The challenge was raised as part of a 2018/2019 report from the National Commission for the Fight Against Genocide (CNLG) to the Senate’s Standing Committee on Foreign Affairs, Cooperation and Security.
Senator Bideri John Bonds, Head of the Senate Committee Foreign Affairs, Cooperation and Security noted that there is still a long way to go to render justice to genocide survivors.
"We cannot neglect the incredible achievements of the justice system in Rwanda but CNLG report showed that property restitution laws impede unity and reconciliation."
Bideri said that one of the challenges met in settling property restitution claims was that some of the criminals who were accused of damaging and stealing property during the genocide are deceased while some others fled the country.
Settling claims is made impossible by the fact that the government cannot track those who fled the country and that for many of them, no property is registered in their names to compensate the survivors.
In 2019, Prof Jean Pierre Dusingizemungu, IBUKA President explained that apart from property restitution lawsuits, more than 141 ’Gacaca’ legal actions were not settled and that also obstructs the process of unity and reconciliation.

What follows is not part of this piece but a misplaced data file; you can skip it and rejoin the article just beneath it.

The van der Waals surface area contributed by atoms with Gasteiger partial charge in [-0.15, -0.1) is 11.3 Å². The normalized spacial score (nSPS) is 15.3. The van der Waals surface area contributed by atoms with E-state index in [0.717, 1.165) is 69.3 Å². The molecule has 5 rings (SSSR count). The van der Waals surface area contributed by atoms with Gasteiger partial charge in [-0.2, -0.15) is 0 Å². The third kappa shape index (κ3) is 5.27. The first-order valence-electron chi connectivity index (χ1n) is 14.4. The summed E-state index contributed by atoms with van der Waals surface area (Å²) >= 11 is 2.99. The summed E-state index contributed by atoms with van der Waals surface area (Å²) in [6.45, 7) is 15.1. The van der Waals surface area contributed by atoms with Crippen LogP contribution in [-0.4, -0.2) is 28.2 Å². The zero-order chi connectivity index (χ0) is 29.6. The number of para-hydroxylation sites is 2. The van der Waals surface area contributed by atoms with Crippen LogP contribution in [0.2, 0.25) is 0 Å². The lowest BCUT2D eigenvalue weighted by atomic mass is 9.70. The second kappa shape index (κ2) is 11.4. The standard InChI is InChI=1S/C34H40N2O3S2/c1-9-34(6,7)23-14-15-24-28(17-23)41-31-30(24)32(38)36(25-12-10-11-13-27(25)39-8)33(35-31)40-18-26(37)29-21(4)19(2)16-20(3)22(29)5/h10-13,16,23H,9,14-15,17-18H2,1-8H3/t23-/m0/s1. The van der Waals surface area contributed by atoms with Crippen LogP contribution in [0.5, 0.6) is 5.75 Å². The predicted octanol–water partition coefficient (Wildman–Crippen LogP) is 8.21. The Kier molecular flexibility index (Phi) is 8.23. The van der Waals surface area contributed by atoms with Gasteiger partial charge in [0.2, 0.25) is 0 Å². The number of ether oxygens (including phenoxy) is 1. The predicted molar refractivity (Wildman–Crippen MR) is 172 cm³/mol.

In addition, the Rwandan Senate recently called for measures to fight against genocide denial and ideologies spread daily on social media platforms. Genocide propaganda on social media was said to be one of the major reason obstructing unity and reconciliation especially within Rwandan communities living abroad.
’Gacaca Courts’ was a method of transitional justice which was created in 2002 to rebuild the Rwandan community in the wake of the genocide by placing justice in the hands of citizens. Up to 2 million lawsuits were settled by only 2012 when the lawsuits should have normally taken 110 years to settle.
In approximately 900,000 trials which were conducted under Gacaca Courts, 200,000 were claims for restitution of properties damaged or stolen during the genocide.
Currently, only 10 in 30 districts have completely settled lawsuits related to the 1994 genocide against Tutsi while in the remaining districts, the lawsuits are majorly about property restitution.